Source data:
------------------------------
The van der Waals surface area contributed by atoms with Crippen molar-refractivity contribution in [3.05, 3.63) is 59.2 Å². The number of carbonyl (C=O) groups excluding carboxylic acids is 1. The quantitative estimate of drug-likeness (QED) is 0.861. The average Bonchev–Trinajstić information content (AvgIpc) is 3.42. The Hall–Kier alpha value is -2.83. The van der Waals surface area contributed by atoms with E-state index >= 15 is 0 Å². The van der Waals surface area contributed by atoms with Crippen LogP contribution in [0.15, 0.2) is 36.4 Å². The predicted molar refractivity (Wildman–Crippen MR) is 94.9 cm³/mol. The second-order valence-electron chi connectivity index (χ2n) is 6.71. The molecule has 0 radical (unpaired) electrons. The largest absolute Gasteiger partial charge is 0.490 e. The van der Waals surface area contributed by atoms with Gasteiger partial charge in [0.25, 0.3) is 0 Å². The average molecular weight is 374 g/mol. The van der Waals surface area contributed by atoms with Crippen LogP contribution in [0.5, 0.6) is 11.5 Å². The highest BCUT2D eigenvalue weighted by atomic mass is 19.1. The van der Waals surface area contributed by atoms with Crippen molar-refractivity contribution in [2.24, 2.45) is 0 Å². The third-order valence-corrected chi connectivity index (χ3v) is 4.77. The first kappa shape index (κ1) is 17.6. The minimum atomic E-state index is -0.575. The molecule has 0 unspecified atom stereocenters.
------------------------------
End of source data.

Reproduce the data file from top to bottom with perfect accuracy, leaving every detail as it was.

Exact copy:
The van der Waals surface area contributed by atoms with Crippen molar-refractivity contribution in [3.05, 3.63) is 59.2 Å². The number of carbonyl (C=O) groups excluding carboxylic acids is 1. The quantitative estimate of drug-likeness (QED) is 0.861. The average Bonchev–Trinajstić information content (AvgIpc) is 3.42. The Hall–Kier alpha value is -2.83. The van der Waals surface area contributed by atoms with E-state index >= 15 is 0 Å². The van der Waals surface area contributed by atoms with Crippen LogP contribution in [0.15, 0.2) is 36.4 Å². The predicted molar refractivity (Wildman–Crippen MR) is 94.9 cm³/mol. The second-order valence-electron chi connectivity index (χ2n) is 6.71. The molecule has 0 radical (unpaired) electrons. The largest absolute Gasteiger partial charge is 0.490 e. The van der Waals surface area contributed by atoms with Gasteiger partial charge in [0.25, 0.3) is 0 Å². The average molecular weight is 374 g/mol. The van der Waals surface area contributed by atoms with Crippen LogP contribution in [0.5, 0.6) is 11.5 Å². The highest BCUT2D eigenvalue weighted by atomic mass is 19.1. The van der Waals surface area contributed by atoms with Crippen molar-refractivity contribution in [2.24, 2.45) is 0 Å². The third-order valence-corrected chi connectivity index (χ3v) is 4.77. The first kappa shape index (κ1) is 17.6. The minimum atomic E-state index is -0.575. The molecule has 0 unspecified atom stereocenters.